A living or “estate planning” trust can be used to transfer property after the grantor’s death. Many people prefer to pass their property, whether real estate or other assets, through a trust. With a trust, the transfer is more efficient and less costly than passing property through probate. Living trusts are always revocable.
Here’s an example of how a living trust operates:
- A married couple creates a trust with the intention of passing property to their adult children when they pass away. The couple are the grantors of the trust, since they are transferring their own property into the trust. During their lifetimes, they also serve as both trustees and beneficiaries. In other words, they continue to use the trust property as they wish and for their own benefit.
- The trust documents also appoint a successor trustee, and successor beneficiaries (the adult children). The successor trustee manages the trust for the benefit of the couple’s children, according to the terms of the trust.
Often, the trust assets are transferred directly to the successor beneficiaries, or liquidated and the proceeds paid out to the children. The property is transferred more quickly than it would be in probate, and the process is typically more expensive. In addition, passing property through a trust offers the family more privacy, since probate proceedings are a matter of public record, while trusts are private.
Special Needs Trusts
Family members with the best of intentions can create a catastrophic situation for a relative with special needs when they leave them money or other property in a will. The inheritance can create a “worst of both worlds” situation, where the money isn’t enough to cover the disabled person’s ongoing medical care, but is enough to disqualify them from the public benefits that typically cover those expenses.
Arizona law provides a way for a family member or other benefactor to provide for a loved one who is dependent on Medicaid or other public benefits without disrupting eligibility. The funds in a special needs trust aren’t considered assets for purposes of determining eligibility for benefits. However, the trust must be constructed in a particular way, which includes limiting use of the funds to certain types of expenses, including clothing, personal care, education, and medical expenses that aren’t covered by another source.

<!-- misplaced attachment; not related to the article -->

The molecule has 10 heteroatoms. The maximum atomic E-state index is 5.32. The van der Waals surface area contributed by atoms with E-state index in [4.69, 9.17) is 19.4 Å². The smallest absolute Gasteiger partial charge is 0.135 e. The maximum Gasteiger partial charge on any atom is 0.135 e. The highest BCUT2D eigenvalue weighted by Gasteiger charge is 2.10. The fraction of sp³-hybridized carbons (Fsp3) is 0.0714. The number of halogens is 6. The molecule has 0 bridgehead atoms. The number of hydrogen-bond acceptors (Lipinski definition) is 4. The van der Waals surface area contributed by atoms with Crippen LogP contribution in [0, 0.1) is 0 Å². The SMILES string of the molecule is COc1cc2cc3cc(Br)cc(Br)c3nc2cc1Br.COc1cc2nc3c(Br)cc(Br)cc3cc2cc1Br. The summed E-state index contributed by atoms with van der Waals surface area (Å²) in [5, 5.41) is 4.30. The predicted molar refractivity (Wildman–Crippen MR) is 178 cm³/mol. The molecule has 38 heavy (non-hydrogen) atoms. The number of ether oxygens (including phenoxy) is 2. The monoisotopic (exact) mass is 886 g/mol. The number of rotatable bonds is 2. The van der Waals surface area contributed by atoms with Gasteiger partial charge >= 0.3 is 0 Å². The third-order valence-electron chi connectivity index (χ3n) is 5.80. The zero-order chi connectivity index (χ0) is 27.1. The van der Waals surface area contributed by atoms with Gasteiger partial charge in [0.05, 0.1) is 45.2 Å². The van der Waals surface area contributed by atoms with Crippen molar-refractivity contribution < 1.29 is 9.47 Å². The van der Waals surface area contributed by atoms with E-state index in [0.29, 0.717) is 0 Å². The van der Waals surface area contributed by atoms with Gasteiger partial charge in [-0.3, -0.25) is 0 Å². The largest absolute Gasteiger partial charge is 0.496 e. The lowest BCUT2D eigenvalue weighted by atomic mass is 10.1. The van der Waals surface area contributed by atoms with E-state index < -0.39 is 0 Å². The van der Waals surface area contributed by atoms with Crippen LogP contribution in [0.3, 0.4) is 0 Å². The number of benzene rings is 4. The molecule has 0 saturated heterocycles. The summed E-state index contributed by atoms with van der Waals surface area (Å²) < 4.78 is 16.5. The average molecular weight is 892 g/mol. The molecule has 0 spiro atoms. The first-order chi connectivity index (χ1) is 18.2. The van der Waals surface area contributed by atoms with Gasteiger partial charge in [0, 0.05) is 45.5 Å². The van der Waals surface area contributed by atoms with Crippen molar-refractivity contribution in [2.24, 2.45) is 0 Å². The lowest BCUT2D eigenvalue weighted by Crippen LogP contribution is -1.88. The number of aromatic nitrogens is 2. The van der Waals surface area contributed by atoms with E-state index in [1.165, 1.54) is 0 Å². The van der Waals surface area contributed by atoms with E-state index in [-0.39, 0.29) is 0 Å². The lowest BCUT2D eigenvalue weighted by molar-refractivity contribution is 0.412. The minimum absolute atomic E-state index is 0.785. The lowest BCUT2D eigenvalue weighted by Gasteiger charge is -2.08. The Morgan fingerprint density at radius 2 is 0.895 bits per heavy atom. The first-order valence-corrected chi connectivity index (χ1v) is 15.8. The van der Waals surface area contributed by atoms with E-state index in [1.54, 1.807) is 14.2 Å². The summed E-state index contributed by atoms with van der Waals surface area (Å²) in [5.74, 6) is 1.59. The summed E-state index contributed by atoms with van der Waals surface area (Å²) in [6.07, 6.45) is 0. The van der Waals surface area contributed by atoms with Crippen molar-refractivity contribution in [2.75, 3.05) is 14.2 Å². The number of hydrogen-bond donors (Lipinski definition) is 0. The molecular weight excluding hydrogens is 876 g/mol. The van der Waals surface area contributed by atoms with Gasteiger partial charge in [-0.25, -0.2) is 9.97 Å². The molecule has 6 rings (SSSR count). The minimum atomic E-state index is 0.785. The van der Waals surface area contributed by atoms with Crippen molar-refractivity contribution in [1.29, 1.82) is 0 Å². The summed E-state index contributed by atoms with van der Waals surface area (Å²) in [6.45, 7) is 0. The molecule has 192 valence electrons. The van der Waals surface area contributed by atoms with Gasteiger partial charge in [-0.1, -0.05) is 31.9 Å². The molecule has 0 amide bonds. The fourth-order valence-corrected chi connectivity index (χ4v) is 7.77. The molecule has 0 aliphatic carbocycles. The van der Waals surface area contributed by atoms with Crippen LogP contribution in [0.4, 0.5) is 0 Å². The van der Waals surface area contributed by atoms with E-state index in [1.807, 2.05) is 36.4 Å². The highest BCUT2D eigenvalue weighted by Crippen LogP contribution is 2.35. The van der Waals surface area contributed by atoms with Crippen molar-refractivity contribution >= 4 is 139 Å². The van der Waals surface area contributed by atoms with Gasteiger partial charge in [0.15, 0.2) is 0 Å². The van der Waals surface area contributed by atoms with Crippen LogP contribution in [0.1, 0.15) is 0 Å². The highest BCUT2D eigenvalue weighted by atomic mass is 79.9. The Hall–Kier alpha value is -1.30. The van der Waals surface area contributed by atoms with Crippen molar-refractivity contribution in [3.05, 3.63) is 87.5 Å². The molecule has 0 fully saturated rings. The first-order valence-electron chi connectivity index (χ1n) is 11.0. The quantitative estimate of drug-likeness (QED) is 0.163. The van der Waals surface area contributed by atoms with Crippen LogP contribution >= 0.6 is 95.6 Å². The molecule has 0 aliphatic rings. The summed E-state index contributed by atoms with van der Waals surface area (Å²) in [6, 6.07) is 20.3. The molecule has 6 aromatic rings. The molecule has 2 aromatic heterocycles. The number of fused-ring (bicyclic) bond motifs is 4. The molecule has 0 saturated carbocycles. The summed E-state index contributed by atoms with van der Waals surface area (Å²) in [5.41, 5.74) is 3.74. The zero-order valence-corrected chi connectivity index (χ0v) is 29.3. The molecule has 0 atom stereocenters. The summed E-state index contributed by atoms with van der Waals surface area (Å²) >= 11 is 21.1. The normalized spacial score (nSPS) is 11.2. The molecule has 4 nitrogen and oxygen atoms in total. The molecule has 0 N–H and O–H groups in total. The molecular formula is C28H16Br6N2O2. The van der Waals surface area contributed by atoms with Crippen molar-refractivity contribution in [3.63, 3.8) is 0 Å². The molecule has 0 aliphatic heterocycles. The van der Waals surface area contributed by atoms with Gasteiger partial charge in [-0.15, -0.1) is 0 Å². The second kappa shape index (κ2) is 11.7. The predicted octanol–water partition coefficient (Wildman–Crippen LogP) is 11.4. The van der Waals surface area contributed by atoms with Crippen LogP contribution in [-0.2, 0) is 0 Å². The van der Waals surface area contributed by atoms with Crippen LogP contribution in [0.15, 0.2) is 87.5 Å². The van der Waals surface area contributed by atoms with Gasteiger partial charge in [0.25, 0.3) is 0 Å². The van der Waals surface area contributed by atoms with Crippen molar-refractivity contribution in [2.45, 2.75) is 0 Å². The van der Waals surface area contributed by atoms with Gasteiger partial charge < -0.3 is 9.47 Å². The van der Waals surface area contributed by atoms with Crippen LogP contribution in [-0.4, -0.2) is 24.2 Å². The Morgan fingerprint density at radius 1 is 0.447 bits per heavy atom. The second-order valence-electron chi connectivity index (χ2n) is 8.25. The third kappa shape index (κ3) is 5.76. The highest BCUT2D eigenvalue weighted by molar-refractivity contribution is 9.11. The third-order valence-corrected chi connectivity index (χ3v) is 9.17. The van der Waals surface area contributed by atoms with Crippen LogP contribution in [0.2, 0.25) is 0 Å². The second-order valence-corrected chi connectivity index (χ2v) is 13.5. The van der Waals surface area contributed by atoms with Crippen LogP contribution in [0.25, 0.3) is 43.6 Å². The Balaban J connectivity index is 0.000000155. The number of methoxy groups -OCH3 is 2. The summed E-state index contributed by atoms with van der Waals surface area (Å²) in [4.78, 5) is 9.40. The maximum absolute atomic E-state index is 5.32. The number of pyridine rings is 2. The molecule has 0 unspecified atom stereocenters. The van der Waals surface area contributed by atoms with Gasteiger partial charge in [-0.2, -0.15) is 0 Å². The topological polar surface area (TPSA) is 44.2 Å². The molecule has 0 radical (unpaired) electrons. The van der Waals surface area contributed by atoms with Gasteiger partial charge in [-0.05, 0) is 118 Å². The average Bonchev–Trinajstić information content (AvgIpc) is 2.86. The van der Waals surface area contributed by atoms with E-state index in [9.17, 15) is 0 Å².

These are just two of the most common types of trusts we create for clients. The best way to find the type of trust best suited to your needs is to speak with an experienced Phoenix trust lawyer and explain what you hope to accomplish with the trust.
Talk to a Trust Attorney Today
Creating a trust is complicated, and many types of trusts have very specific requirements. An experienced trust attorney can explain the differences between revocable and irrevocable trusts, help determine what type of trust would best serve your purposes, and create documents that fulfill the law and make your intentions for the funds clear and irrefutable.
To learn more about how Kadish Associates Law Group can help you provide for your family and protect your assets, call 480-967-2688 right now, or fill out the contact form on this site.